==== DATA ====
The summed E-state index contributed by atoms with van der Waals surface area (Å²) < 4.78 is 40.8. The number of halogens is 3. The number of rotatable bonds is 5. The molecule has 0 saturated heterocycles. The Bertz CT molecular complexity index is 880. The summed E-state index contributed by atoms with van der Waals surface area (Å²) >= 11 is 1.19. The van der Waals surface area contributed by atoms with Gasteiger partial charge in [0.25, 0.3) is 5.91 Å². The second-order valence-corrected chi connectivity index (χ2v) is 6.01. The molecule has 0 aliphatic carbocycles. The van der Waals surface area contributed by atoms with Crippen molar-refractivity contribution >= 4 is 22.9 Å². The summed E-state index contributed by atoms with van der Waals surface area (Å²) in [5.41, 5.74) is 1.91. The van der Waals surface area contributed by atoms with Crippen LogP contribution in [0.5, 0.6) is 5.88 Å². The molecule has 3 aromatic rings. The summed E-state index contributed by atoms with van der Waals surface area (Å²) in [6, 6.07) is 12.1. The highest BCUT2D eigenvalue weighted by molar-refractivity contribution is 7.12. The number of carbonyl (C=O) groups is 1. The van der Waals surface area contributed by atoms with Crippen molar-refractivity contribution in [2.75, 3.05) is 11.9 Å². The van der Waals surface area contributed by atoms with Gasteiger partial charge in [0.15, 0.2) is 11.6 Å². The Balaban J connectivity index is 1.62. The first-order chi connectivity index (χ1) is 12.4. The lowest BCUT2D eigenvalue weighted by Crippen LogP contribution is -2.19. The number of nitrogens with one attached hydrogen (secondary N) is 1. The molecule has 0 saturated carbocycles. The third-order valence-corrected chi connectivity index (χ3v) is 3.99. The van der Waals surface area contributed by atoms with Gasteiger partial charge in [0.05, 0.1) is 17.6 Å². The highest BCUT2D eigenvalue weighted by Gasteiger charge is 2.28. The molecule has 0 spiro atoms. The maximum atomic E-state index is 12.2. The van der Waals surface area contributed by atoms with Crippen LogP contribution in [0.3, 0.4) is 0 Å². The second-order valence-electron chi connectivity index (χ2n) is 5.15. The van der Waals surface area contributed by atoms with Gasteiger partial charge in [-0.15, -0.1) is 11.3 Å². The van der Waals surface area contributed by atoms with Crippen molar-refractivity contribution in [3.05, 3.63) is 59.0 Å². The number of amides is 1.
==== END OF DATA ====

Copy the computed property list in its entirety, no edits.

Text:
The summed E-state index contributed by atoms with van der Waals surface area (Å²) < 4.78 is 40.8. The number of halogens is 3. The number of rotatable bonds is 5. The molecule has 0 saturated heterocycles. The Bertz CT molecular complexity index is 880. The summed E-state index contributed by atoms with van der Waals surface area (Å²) >= 11 is 1.19. The van der Waals surface area contributed by atoms with Gasteiger partial charge in [0.25, 0.3) is 5.91 Å². The second-order valence-corrected chi connectivity index (χ2v) is 6.01. The molecule has 0 aliphatic carbocycles. The van der Waals surface area contributed by atoms with Crippen molar-refractivity contribution >= 4 is 22.9 Å². The summed E-state index contributed by atoms with van der Waals surface area (Å²) in [5.41, 5.74) is 1.91. The van der Waals surface area contributed by atoms with Crippen LogP contribution in [0.5, 0.6) is 5.88 Å². The molecule has 3 aromatic rings. The summed E-state index contributed by atoms with van der Waals surface area (Å²) in [6, 6.07) is 12.1. The highest BCUT2D eigenvalue weighted by molar-refractivity contribution is 7.12. The number of carbonyl (C=O) groups is 1. The van der Waals surface area contributed by atoms with Crippen molar-refractivity contribution in [2.75, 3.05) is 11.9 Å². The van der Waals surface area contributed by atoms with Gasteiger partial charge in [0.15, 0.2) is 11.6 Å². The Balaban J connectivity index is 1.62. The first-order chi connectivity index (χ1) is 12.4. The lowest BCUT2D eigenvalue weighted by Crippen LogP contribution is -2.19. The number of nitrogens with one attached hydrogen (secondary N) is 1. The molecule has 0 saturated carbocycles. The third-order valence-corrected chi connectivity index (χ3v) is 3.99. The van der Waals surface area contributed by atoms with Gasteiger partial charge in [0.05, 0.1) is 17.6 Å². The highest BCUT2D eigenvalue weighted by Gasteiger charge is 2.28. The molecule has 0 spiro atoms. The maximum atomic E-state index is 12.2. The van der Waals surface area contributed by atoms with Crippen LogP contribution in [0.3, 0.4) is 0 Å². The second-order valence-electron chi connectivity index (χ2n) is 5.15. The van der Waals surface area contributed by atoms with Gasteiger partial charge in [-0.15, -0.1) is 11.3 Å². The van der Waals surface area contributed by atoms with Crippen molar-refractivity contribution in [3.05, 3.63) is 59.0 Å². The number of amides is 1.